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In Carroll's online Lecture Notes on General Relativity (p112) he says, "the weakness of the gravitational field allows us to decompose the metric into the Minkowski form plus a small perturbation"

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He then says that, to first order in h

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How does that happen? I've tried juggling round with various inverse metrics but I just can't see where that minus sign comes from.

Nice and simple please.

Thank you.

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Hint: Think about what you might want $g_{\mu\nu}g^{\mu\nu}$ to come out to be – twistor59 Sep 10 '11 at 14:09
Hint 2: if $h_{\mu \nu}$ is small, how does $h^{\alpha \nu}h_{\mu \nu}$ compare to the other terms? – Jerry Schirmer Sep 10 '11 at 15:39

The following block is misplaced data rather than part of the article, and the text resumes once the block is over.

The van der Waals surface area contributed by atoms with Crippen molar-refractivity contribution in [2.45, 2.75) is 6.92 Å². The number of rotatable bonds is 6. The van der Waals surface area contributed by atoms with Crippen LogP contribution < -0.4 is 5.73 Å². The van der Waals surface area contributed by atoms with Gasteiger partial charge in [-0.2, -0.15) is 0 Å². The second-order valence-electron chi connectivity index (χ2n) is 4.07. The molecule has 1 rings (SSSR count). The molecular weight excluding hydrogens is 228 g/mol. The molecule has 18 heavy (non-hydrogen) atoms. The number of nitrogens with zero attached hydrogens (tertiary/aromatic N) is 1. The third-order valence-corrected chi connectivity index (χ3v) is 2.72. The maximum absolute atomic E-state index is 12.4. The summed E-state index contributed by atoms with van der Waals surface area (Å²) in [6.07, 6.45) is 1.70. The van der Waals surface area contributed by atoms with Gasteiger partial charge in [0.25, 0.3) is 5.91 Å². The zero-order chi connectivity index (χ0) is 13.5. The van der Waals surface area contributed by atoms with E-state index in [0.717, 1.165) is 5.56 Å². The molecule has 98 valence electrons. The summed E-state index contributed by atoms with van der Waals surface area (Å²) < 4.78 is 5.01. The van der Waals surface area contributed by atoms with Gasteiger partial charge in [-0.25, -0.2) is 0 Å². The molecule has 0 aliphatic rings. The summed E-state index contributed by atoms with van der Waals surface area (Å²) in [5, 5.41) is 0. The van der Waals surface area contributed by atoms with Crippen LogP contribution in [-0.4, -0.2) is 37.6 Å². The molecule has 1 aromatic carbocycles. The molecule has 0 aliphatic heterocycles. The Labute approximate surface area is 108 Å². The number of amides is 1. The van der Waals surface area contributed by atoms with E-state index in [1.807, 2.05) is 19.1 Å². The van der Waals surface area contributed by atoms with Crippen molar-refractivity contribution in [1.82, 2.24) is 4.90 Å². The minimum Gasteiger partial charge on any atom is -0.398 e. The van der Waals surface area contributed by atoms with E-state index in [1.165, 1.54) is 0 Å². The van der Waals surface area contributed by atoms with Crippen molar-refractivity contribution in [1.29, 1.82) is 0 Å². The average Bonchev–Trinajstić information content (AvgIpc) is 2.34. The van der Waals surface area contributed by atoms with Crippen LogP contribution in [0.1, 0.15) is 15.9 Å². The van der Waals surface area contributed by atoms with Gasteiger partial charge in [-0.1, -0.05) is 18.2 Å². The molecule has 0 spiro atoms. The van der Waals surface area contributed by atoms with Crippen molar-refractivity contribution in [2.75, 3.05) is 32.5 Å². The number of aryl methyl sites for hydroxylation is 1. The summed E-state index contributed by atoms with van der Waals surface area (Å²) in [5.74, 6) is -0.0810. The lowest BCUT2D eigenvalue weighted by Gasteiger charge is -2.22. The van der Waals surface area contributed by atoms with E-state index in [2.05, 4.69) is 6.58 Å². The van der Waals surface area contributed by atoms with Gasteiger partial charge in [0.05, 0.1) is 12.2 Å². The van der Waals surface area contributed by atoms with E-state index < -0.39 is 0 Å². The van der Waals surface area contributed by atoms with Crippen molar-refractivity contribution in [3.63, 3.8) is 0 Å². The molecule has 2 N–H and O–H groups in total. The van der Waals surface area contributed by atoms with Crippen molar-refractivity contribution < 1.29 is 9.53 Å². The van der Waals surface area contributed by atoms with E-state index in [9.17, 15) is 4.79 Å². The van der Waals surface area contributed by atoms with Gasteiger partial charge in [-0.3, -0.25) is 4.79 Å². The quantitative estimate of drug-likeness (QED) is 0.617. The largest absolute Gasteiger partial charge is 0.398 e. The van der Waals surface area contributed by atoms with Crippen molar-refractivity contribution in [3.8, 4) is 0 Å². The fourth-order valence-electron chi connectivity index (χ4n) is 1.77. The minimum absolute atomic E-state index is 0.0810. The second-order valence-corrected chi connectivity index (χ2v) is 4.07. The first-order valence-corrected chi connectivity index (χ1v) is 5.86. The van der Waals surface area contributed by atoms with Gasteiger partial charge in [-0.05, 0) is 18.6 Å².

up vote 6 down vote accepted

The inverse matrix of (I+A) is (I-A) when you can ignore $A^2$. This is just like the fact that the reciprocal of .999 is 1.001.

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Ron Maimon - Thank you. Does that mean when Carroll says $g^{\mu\nu}g_{\mu\sigma}$ equals some form of the kronecker delta ($\delta^\mu_\sigma $) he is also saying $g_{\mu\nu}g^{\mu\nu}$ equals the identity matrix? I didn't realize that. – Peter4075 Sep 11 '11 at 6:41
As a matrix $g^{\mu\nu}$ is the inverse matrix of $g_{\mu\nu}$, when you write them out as a square box of numbers in a coordinate system. They aren't matrices exactly, because they have two upper indices, they transform differently under coordinate transformations. A matrix, strictly speaking, has one upper and one lower, $A^\alpha_\beta$. But index-contraction is just the most general form of matrix multiplication for multiple index objects. You should learn to see how to recast an index contraction as the multiplication of the appropriate matrix (although matrix notation is less useful). – Ron Maimon Sep 11 '11 at 7:22

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